Europe Wants Ideas for Cave-Spelunking Moon Robots. Here's How You Can Help!

The European Space Agency is requesting ideas for ways to explore lunar caves with robotic missions.
The European Space Agency is requesting ideas for ways to explore lunar caves with robotic missions. (Image credit: ESA)

As NASA makes a big push to land humans on the moon's surface by 2024, the European Space Agency (ESA) wants to learn more about the lunar caves that lie beneath.

ESA has released a call for proposals asking for creative ways to design a robotic mission that would explore these caves, which could be related to old underground lava tubes that dried up over the eons and collapsed. The campaign is available on ESA's Open Space Innovation Platform, and submissions are due by Sept. 27.

"Exploring and mapping these tubes could provide new information about the moon's geology, but they could also be an interesting option as long-term shelter for future human visitors to the moon," Franceso Sauro, director of ESA's Pangaea planetary geology astronaut training, said in a statement. "They would shield astronauts from cosmic radiation and micrometeorites and possibly provide access to icy water and other resources trapped underground."

Related: Lunar Lava Tubes Might Make Underground Moon Cities Possible 

The missions have several scientific objectives associated with them, ESA explained. Future explorers would not only need to access, navigate and map the caves, but may use other resources. Some possible ideas include establishing communications between the cave and "the outside world," ESA said, while others involve instruments that could take measurements of the environment of the cave.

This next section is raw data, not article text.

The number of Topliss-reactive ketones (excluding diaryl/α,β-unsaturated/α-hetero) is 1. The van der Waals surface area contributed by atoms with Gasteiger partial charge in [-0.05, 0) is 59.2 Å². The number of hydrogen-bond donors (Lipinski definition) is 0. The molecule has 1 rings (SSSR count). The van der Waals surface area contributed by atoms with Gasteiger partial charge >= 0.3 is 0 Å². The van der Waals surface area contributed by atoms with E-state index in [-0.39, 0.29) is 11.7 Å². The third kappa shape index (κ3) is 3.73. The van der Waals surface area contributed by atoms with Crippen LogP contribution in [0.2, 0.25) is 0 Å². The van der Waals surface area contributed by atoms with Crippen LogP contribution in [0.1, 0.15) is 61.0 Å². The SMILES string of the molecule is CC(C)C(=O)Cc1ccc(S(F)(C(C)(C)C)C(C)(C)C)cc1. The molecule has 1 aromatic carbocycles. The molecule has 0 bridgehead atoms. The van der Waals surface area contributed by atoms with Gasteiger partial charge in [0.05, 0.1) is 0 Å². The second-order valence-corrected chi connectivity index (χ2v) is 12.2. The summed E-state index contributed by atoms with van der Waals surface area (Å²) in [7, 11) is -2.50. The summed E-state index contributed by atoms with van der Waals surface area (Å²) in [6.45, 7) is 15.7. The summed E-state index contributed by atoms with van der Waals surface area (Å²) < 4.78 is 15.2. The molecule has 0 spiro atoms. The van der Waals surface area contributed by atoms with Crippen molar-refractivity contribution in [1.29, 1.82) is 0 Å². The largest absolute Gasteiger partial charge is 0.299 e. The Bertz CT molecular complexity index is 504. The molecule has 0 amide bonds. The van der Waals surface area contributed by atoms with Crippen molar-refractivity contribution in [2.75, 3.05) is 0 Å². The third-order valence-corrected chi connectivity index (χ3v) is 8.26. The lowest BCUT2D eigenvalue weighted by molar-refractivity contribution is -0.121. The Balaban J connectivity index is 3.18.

"Mission concepts may be based on a single rover or a distributed system of satellite, robotic or rover systems that operate together," Loredana Bessone, who is leading the hunt for ideas as head of ESA's analog field testing and exploration training, said in a statement. "Either way, we are looking for systems that would land on the lunar surface, identify and access a cave and contribute to the scientific exploration of the moon."

The statement did not say how (if at all) this would relate to NASA's exploration plans to land humans on the surface of the moon in 2024, but NASA has noted that it wants to land on the moon to establish a permanent human presence there. Lunar caves are a possible option to protect astronauts from long-term radiation on the surface, although our only knowledge of them so far comes from pictures of pits spotted from orbit.

Editors Note: This article was updated to reflect that the deadline for submissions is Sept. 27, not Oct. 31.

Follow Elizabeth Howell on Twitter @howellspace. Follow us on Twitter @Spacedotcom and on Facebook

Join our Space Forums to keep talking space on the latest missions, night sky and more! And if you have a news tip, correction or comment, let us know at:

Elizabeth Howell
Staff Writer, Spaceflight

Elizabeth Howell, Ph.D., is a staff writer in the spaceflight channel since 2022. She was contributing writer for (opens in new tab) for 10 years before that, since 2012. Elizabeth's reporting includes an exclusive with Office of the Vice-President of the United States, speaking several times with the International Space Station, witnessing five human spaceflight launches on two continents, working inside a spacesuit, and participating in a simulated Mars mission. Her latest book, "Why Am I Taller?", is co-written with astronaut Dave Williams. Elizabeth holds a Ph.D. and M.Sc. in Space Studies from the University of North Dakota, a Bachelor of Journalism from Canada's Carleton University and (soon) a Bachelor of History from Athabasca University. Elizabeth is also a post-secondary instructor in communications and science since 2015. Elizabeth first got interested in space after watching the movie Apollo 13 in 1996, and still wants to be an astronaut someday. Mastodon: